Thomas Sowell

Proportional representation is what Jeremy Bentham called "nonsense on stilts." But it is nonsense that has been repeated so much that we are conditioned to it, like Pavlov's dog.

What about the idea that affirmative action and multiculturalism are "here to stay" -- the last argument of those who have no argument? What about the idea that "we are all multiculturalists now"?

Multiculturalism and affirmative action have not been around even half as long as the Soviet Union. Why then must they be regarded as set in concrete, when the whole Soviet bloc in Eastern Europe has collapsed?

Whittaker Chambers left the communist movement at a time when he thought it was going to win. Solzhenitsyn defied the Soviet totalitarian state when it looked impregnable. That is the difference between moral courage and moral cowardice.

Those who have opposed multiculturalism and affirmative action have not had to face any gulags or firing squads. If some people are tired of the battles, that is understandable. But suffering combat fatigue is very different from urging others to surrender.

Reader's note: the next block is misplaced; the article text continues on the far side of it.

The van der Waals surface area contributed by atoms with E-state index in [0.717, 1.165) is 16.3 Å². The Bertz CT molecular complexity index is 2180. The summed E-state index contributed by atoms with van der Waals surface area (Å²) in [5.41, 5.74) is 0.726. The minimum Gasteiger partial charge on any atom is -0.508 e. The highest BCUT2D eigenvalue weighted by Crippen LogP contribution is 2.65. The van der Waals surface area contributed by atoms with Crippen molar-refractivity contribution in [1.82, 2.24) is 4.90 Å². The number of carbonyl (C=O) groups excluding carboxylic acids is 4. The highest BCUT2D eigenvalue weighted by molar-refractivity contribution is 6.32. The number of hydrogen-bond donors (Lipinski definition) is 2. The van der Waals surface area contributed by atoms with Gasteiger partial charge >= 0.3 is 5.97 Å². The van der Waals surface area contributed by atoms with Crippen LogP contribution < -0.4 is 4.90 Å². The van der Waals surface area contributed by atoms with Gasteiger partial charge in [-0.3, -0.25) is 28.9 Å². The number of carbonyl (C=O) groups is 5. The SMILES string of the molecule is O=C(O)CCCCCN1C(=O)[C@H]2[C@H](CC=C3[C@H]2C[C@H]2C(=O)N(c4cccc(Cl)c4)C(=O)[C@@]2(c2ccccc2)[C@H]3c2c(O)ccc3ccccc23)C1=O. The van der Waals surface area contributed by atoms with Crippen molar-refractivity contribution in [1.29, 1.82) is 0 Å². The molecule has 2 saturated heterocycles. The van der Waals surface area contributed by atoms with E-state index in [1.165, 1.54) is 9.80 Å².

Affirmative action has been tried in many countries around the world and has existed in India and Sri Lanka, for example, longer than in the United States. Seldom has it helped the poor and more often it has benefitted those who were already more fortunate.

Affirmative action has a track record of polarization in many countries, including lethal mob violence in India and a decades-long civil war in Sri Lanka. Do we need to continue down the road that these countries have traveled?

Thomas Sowell

Thomas Sowell is a senior fellow at the Hoover Institute and author of The Housing Boom and Bust.

Creators Syndicate